Web browser displaying CookieCutter.jsp page with Name and Value text fields populated.

  3. Click "Make me a cookie now!".

    Your web browser displays information similar to the following.

    Web browser after entering values in the Name and Value text fields

  4. In the HTTP Monitor, select the last entry under the Current Records node.

    The Cookies tab in the HTTP Monitor displays information similar to the following.

    HTTP Monitor records after Cookie is made.

  5. In your web browser, click Cookie tray, and your web browser displays information similar to the following.

    Browser displaying the Tray.jsp page.

  6. In the HTTP Monitor, select the last entry under the Current Records node and select the Cookies tab.

    The HTTP Monitor displays information similar to the following.

    Cookies tab in the HTTP Monitor after Tray.jsp page is displayed.

  7. Select the Request tab and the HTTP Monitor displays information similar to the following.

    Request tab on the HTTP Monitor after Tray.jsp page is displayed.

  8. In the HTTP Monitor, right-click the same entry (GET Tray.jsp) under the Current Records node and choose Edit and Replay from the contextual menu. In the Edit and Replay dialog box, click the Cookies tab and click Add Cookie. Set the name to Ingredient and the value to Sugar. Click Send HTTP Request. The browser redisplays the page with the new cookie.

Monitoring requests for non-existent pages

  1. In your web browser, type a URL for a page that does not exist to see how the nonesuch.jsp page is used. For example, you might type http://localhost:8084/Midnight/docs/Bake.jsp for the URL and your web browser displays something similar to the following.

    Web browser displaying contents of nonesuch.jsp after request was made for the non-existent Bake.jsp page

  2. In the HTTP Monitor, select the Request tab and you will see information similar to the following.

    HTTP Monitor's Request tab after the call to non-existent Bake.jsp page.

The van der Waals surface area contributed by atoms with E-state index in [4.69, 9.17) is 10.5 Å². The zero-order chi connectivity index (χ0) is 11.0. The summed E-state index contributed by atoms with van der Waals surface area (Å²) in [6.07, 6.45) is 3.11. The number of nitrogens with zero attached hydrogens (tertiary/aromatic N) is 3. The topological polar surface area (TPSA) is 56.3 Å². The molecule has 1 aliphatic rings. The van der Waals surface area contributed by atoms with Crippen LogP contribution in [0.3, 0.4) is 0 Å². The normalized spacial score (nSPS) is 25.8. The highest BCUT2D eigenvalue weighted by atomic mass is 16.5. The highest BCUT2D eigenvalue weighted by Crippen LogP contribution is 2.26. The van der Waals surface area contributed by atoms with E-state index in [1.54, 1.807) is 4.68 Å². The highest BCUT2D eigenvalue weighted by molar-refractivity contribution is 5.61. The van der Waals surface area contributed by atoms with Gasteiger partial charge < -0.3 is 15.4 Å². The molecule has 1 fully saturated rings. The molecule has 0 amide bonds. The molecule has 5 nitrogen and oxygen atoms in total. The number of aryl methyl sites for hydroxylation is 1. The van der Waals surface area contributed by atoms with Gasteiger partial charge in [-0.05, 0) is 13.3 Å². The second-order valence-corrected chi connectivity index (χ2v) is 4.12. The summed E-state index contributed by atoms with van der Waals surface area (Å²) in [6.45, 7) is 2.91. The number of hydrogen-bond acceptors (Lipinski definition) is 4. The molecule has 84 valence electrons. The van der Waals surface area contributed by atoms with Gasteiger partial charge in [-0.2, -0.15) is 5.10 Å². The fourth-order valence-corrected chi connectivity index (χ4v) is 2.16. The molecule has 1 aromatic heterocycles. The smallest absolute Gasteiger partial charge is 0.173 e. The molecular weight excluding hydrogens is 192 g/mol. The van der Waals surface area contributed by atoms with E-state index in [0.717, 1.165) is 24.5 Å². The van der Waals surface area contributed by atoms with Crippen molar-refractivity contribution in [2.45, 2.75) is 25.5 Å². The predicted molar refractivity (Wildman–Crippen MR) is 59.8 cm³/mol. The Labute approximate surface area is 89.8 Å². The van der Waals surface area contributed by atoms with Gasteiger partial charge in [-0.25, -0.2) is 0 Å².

Notice that the content of nonesuch.jsp page is displayed in place of the non-existent Bake.jsp page.

Enabling internationalization

  1. Modify the language preference used by your web browser to either French or Swedish in order to see the internationalization feature of this Midnight Cookie Company web application.

    Note that you might have to add these two languages to the list of languages currently available to your web browser.

  2. Reload or refresh the pages you have viewed in the previous steps.

    Notice how the links in the left navigation bar, the links on the bottom of the pages, and the contents of some of the application's JSP pages have been translated to the language you have chosen.

    The web application uses the resource bundle property files to help translate some of the pages used in this web application. So, the translation is only as extensive as the contents of the resource bundle property files.

Applying What You Have Learned

Add an Exit link that takes the user to a page that says "Goodbye" in the appropriate language

  1. Right-click the com/midnightcookies/Midnight.properties file and choose Open from the contextual menu. Add the following keywords and values.

    Keyword Default French Swedish
    exit Exit Sortie Utgång
    closingRemark Goodbye Au revoir Hej då

    Use &aring; to display the å character.

  2. Add an Exit.jsp content file. Use the message tag from the fmt tag library to display the message for the closingRemark keyword (Hint: look at Output.jsp). Don't forget to add a taglib directive for the fmt tag library.
  3. Open the com/midnightcookies/taghandlers/LinksHandler.java file in the Source Editor and add a link to the Exit.jsp file. Use the exit keyword to get the link text from the properties bundle. Compile the class.
  4. Execute the web application.

Exploring Further

Below are some other web application features that you might want to explore.

Examining the Midnight tag library